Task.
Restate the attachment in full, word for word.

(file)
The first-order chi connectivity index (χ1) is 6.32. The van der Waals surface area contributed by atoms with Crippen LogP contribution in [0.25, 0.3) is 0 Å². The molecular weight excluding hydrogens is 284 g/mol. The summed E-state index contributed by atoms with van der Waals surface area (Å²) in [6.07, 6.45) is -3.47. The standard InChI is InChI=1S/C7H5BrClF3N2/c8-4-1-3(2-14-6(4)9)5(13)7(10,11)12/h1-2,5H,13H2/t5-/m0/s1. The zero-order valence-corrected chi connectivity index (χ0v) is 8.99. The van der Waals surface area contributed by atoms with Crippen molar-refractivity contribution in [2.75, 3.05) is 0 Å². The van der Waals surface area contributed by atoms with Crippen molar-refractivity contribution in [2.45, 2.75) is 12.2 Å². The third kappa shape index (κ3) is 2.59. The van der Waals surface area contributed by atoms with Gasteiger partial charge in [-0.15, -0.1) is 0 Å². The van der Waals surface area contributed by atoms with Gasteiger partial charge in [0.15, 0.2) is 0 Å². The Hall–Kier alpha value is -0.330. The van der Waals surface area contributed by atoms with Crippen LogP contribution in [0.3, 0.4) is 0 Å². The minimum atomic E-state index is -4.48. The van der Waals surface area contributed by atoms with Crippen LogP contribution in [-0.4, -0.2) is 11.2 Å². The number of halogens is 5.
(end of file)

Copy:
The first-order chi connectivity index (χ1) is 6.32. The van der Waals surface area contributed by atoms with Crippen LogP contribution in [0.25, 0.3) is 0 Å². The molecular weight excluding hydrogens is 284 g/mol. The summed E-state index contributed by atoms with van der Waals surface area (Å²) in [6.07, 6.45) is -3.47. The standard InChI is InChI=1S/C7H5BrClF3N2/c8-4-1-3(2-14-6(4)9)5(13)7(10,11)12/h1-2,5H,13H2/t5-/m0/s1. The zero-order valence-corrected chi connectivity index (χ0v) is 8.99. The van der Waals surface area contributed by atoms with Crippen molar-refractivity contribution in [2.75, 3.05) is 0 Å². The van der Waals surface area contributed by atoms with Crippen molar-refractivity contribution in [2.45, 2.75) is 12.2 Å². The third kappa shape index (κ3) is 2.59. The van der Waals surface area contributed by atoms with Gasteiger partial charge in [-0.15, -0.1) is 0 Å². The van der Waals surface area contributed by atoms with Gasteiger partial charge in [0.15, 0.2) is 0 Å². The Hall–Kier alpha value is -0.330. The van der Waals surface area contributed by atoms with Crippen LogP contribution in [0.3, 0.4) is 0 Å². The minimum atomic E-state index is -4.48. The van der Waals surface area contributed by atoms with Crippen LogP contribution in [-0.4, -0.2) is 11.2 Å². The number of halogens is 5.